Medical marijuana debate reaches Pennsylvania

AP Photo. Julia Johnson, 21, demonstrates with the Pittsburgh chapter of the National Organization for the Reform of Marijuana Laws at Point State Park on May 25.

AP Photo. Julia Johnson, 21, demonstrates with the Pittsburgh chapter of the National Organization for the Reform of Marijuana Laws at Point State Park on May 25.

By Pat Higgins | Asst. Sports Editor

Twenty states across the country have legalized marijuana for medicinal purposes. A growing number of constituents across Pennsylvania are working to make this state the 21st.

Senate Law and Justice Committee Chairman Chuck McIlhanney (R-Bucks) oversaw a hearing in Harrisburg on Tuesday afternoon introducing Senate Bill 1182 and exploring the issue of legalizing medical marijuana.

Senators from across the state gathered in the capital to hear testimony from parents of epileptic children, war veterans and advocates of the Compassionate Use of Medical Cannabis Act, drafted by Senator Mike Folmer (R-Dauphin/Lebanon/York) and Senator Daylin Leach (D-Mongomery/Delaware.) The hearing was called to gather information on the issue and answer questions about possible uses of medical cannabis for sick children and adults across the state.

Folmer, a cancer survivor, said in a statement released on his website that he believes that under the guidance of a medical professional, “patients should have every opportunity to combat their illness and have the liberty and ability to use cannabis as a weapon in their arsenal of treatment.”

“Medical cannabis has been proven effective across the nation, but unfortunately, Pennsylvania patients have no access to the natural plant,” he said. “By prohibiting the use of medical cannabis I believe we are denying our most vulnerable citizens an improved quality of health, and therefore life.”

Sen. Jim Ferlo (D-Lawrenceville), who co-sponsored the bill, voiced his support in his opening remarks at the hearing.

“[When] I consider landmark legislation I think very clearly the facts, the science and the social impact of passing this bill is long overdue,” he said. “I want to express my support for this bill for two reasons: common sense and downright compassion.”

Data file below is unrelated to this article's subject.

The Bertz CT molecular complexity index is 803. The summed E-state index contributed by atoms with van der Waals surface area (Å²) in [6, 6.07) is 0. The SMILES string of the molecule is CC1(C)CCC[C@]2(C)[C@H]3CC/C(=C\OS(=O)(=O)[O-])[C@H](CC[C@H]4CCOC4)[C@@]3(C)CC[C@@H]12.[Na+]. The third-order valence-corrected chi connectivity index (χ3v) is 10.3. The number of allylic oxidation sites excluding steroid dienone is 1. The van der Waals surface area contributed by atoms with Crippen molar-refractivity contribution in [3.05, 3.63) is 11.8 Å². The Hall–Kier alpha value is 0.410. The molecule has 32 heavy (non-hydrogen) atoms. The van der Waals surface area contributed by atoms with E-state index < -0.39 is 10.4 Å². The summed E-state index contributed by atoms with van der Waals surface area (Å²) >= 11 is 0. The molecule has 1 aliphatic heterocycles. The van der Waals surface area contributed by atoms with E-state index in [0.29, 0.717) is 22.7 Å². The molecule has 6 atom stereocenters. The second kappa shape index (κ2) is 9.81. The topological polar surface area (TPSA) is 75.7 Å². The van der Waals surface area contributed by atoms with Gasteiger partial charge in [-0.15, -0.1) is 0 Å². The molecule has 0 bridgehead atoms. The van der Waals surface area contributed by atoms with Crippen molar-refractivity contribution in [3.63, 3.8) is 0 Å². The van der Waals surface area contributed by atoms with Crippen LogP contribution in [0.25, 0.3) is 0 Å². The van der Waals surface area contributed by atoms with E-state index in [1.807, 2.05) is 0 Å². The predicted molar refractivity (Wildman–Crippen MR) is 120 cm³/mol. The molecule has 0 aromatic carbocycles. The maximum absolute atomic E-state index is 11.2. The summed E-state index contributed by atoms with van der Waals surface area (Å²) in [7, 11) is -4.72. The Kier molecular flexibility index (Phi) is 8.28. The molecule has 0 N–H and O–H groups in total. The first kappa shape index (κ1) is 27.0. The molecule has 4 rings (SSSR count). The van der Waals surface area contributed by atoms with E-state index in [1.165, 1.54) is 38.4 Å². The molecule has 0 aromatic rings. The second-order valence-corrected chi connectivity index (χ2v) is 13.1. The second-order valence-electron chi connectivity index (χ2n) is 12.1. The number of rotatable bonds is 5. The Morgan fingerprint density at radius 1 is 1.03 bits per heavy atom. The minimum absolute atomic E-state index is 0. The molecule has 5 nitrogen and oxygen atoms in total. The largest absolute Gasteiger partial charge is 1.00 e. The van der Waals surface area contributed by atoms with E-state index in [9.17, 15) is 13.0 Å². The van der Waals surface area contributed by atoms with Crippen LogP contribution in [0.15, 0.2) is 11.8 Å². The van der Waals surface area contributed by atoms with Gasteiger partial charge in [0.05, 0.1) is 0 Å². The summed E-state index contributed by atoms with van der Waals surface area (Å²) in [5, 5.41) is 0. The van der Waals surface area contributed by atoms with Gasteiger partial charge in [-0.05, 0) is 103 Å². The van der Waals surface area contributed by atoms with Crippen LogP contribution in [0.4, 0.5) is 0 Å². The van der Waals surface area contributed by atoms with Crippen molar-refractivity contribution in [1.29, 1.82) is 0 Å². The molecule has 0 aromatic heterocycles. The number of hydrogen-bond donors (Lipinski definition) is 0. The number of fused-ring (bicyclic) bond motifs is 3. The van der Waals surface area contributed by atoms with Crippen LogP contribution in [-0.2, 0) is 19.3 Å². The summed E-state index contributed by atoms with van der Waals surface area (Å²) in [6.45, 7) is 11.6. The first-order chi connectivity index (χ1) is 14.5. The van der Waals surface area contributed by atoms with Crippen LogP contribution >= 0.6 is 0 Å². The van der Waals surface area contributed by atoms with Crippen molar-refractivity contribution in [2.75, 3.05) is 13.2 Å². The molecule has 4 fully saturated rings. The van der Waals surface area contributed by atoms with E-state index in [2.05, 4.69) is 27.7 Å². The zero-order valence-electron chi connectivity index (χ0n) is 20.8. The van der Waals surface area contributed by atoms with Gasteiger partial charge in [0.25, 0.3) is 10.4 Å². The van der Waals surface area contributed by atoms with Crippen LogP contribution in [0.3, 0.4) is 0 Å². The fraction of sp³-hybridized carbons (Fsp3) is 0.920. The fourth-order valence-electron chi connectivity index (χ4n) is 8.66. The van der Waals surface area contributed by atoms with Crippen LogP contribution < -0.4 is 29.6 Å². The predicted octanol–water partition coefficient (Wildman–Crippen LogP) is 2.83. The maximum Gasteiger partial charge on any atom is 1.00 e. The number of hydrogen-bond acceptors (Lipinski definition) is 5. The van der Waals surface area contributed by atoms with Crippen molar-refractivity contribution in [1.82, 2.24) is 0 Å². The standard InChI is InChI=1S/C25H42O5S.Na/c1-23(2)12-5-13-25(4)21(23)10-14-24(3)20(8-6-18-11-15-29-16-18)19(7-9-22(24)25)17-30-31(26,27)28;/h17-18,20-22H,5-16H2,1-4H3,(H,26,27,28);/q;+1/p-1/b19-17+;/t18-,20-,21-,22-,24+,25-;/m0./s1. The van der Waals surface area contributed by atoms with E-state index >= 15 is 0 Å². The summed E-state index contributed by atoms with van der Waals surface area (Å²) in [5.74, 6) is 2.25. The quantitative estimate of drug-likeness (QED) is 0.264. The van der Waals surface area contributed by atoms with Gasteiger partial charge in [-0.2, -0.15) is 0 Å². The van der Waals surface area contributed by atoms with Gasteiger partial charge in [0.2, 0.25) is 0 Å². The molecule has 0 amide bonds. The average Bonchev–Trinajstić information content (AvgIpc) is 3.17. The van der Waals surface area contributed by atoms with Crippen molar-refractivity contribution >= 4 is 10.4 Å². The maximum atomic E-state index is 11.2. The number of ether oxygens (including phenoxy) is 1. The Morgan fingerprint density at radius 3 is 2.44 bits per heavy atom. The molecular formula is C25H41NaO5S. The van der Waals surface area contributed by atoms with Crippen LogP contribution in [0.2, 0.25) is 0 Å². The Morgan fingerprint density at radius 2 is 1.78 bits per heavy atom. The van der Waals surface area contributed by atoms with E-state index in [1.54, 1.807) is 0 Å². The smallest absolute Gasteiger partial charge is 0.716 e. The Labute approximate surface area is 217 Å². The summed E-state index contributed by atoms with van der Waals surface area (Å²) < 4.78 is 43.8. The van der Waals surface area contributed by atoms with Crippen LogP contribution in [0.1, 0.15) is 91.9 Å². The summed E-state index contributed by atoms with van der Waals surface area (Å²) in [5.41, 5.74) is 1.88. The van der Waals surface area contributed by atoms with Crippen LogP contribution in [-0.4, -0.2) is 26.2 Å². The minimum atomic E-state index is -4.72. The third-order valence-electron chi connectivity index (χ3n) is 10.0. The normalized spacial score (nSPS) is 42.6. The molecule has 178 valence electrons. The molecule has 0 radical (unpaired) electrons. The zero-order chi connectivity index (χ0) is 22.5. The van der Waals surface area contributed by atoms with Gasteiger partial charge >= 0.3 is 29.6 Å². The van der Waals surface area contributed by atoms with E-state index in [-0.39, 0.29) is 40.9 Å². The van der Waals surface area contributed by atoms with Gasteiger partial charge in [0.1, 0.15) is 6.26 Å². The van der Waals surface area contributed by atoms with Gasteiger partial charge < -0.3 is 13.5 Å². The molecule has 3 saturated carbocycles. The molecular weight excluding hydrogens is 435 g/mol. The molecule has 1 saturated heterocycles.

He called the meeting “the first start in a very important step towards a significant legislative and advocacy effort that will hopefully move forward.”

Pennsylvania lawmakers heard first-hand accounts from parents of children suffering from epilepsy searching for a final remedy, a factor that led the Pennsylvania State Nurses Association (PSNA) to endorse the bill on Thursday, Jan. 23.

According to CEO Betsy Snook, there are children with epilepsy and other seizure-related diseases who suffer up to 200 seizures per day.

“I’ve spoken with some mothers personally who have had up to 60 per day. These are just sad stories … don’t forget when they have a seizure it affects everything. Multiple seizures over time will seriously affect their cognition. These parents are looking for help.”

That said, Snook confirmed her organization’s support for the bill, calling for additional research proving the ethicality of “medical cannabis for certain disease processes.”

The federal government currently classifies marijuana as a Schedule I drug, grouped with the likes of heroin and ecstasy, which are said to have no accepted medical use and high potential for abuse, according to the Drug Enforcement Administration. Snook believes that additional research on the benefits of medical cannabis can debunk that classification.

“I think anytime we can do more education about the real therapeutic use and the myths that surround [medical cannabis] is extremely important,” she said. “We advocate for continuing education on the subject. We have to continue to press both the federal government to reclassify this drug as a schedule II drug so we can do more strides to benefit drug risk.”

Though Tuesday’s hearing was an exploratory look highlighting the increasing support for medical marijuana in Pennsylvania, the bill is considered a step in the right direction for advocates of medical cannabis.

Ferlo estimates about “17 or 18 democratic senators that would vote for this bill,” and says he’s spoken to a number of Republican colleagues.

“Many of them are sympathetic to this bill,” he said.

The bill will first be put up for a formal vote on the Senate Law and Justice Committee. From there, it would go to the Appropriations Committee and then to the House of Representatives and Senate.

But Governor Tom Corbett has indicated he staunchly opposes any sort of legalization in the state of Pennsylvania and has vowed to veto any sort of legislation that comes across his desk, a notion that has sparked outrage in the political community.

Mike Fraser, chief executive officer of the Pennsylvania Medical Society, told the Senate committee the issue is “extremely controversial” within the medical community. However, physicians would like to see the federal government reclassify the drug to allow more research.

“We want to focus the discussion on building a better body of evidence that allows physicians and other providers to make science-based decisions about the use of marijuana in the treatment of their patients,” Fraser said.

“86 percent of the voters support medical cannabis. Tom Corbett and legislators who are opposing or who are not passing this on an emergency basis, are supported by 14 percent of the voters,” he said. “It is unspeakable what Tom Corbett is doing. He is harming these children, he is harming these families.”

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